that although looks like a country that has seen better the country stretches from east to west days. “Every where there are temples that 1,400 miles, yet on the northern side it is have been once rich in ornament in a state traversed by a wall which was built 2,000 of dilapidation ; everywhere there are foryears ago ; that the Chinese have preserved tifications and stone-paved roads, which their customs from a period far beyond the have been made at great expense and are beginning of history in any other land ; that now falling to pieces, no one thinking of reChina was civilized when Europe was pairing them. Pekin, formerly a city of peopled by barbarians ; that they have long palaces, is now, speaking comparatively, a practised arts which we have but recently desert; and to crown all this, the country is discovered, and consider triumphs of our now being devastated by the Taepings, who

have rebelled against the reigning dynasty, A paper prepared by a member of the St. and who are so strong as to be able to defy Andrew's Young Men's Society, Manchester, who the power of the Government to conquer is appointed by the Society to bring forward mis- them." sionary intelligence at stated periods, and read by him recently to the St. Andrew's congregation at

But from these facts our missionaries the Monthly Missionary Prayer.meeting. seem to draw encouragement, for they con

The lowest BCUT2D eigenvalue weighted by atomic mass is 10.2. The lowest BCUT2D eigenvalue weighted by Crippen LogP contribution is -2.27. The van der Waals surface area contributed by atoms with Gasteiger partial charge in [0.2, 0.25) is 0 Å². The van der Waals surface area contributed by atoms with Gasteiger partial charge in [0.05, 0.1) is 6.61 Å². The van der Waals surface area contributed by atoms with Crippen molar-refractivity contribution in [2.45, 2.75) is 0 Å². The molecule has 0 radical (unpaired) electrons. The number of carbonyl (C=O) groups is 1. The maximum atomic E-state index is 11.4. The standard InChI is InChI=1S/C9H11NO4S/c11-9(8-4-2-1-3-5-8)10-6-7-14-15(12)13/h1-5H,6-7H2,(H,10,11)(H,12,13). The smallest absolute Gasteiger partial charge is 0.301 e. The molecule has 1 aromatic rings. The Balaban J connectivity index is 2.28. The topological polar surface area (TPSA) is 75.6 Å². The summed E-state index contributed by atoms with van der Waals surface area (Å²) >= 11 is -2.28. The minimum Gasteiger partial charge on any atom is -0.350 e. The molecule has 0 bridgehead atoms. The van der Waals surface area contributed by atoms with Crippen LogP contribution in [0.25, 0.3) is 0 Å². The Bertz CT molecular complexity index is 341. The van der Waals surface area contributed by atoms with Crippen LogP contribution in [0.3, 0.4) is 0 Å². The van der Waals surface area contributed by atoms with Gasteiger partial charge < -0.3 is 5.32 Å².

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sider that all these upheavings of society to contemplate the vast array of agents will be overruled by God for the furthering wbich the Church of Rome has at work all the Gospel in China, and they say that over China; their success is also very great, the spirit of indifference to everything be- and it will never do to pooh.pooh it. It is yond private gain, which seems to possess one of the most formidable facts with which the people, has loosened the hold of their we have to grapple. The self-denial, religious beliefs, so that a Buddhist will patience, energy, and laboriousness of now even enjoy an exposition of the folly of Romish missionaries are fitted to make one his religion, and moreover that under all | blush.” This same riter, speaking of a this apathy and selfishness they have not district he had been visiting, says: “This only a large reserve of energy, but con- quarter is a stronghold of Romanism; siderable powers of organization and self- their cause is flourishing; a priest spends government. May we not hope, therefore, the greater part of a year here, and not in that this very rebellion, which has so tried vain. Whatever else may be said of the faith of many of the Chinese converts Romish missions, it is a sad fact that they already, and has caused them to suffer at rivet on their converts the yoke of Rome the very outset of their Christian pilgrim- but too successfully.” So you see our misage such severe hardships, will be like the sionaries have to fight in China against Indian mutiny, just another proof how the errors of Rome as well as the idolatry often God makes the wrath of man to of the land. praise him.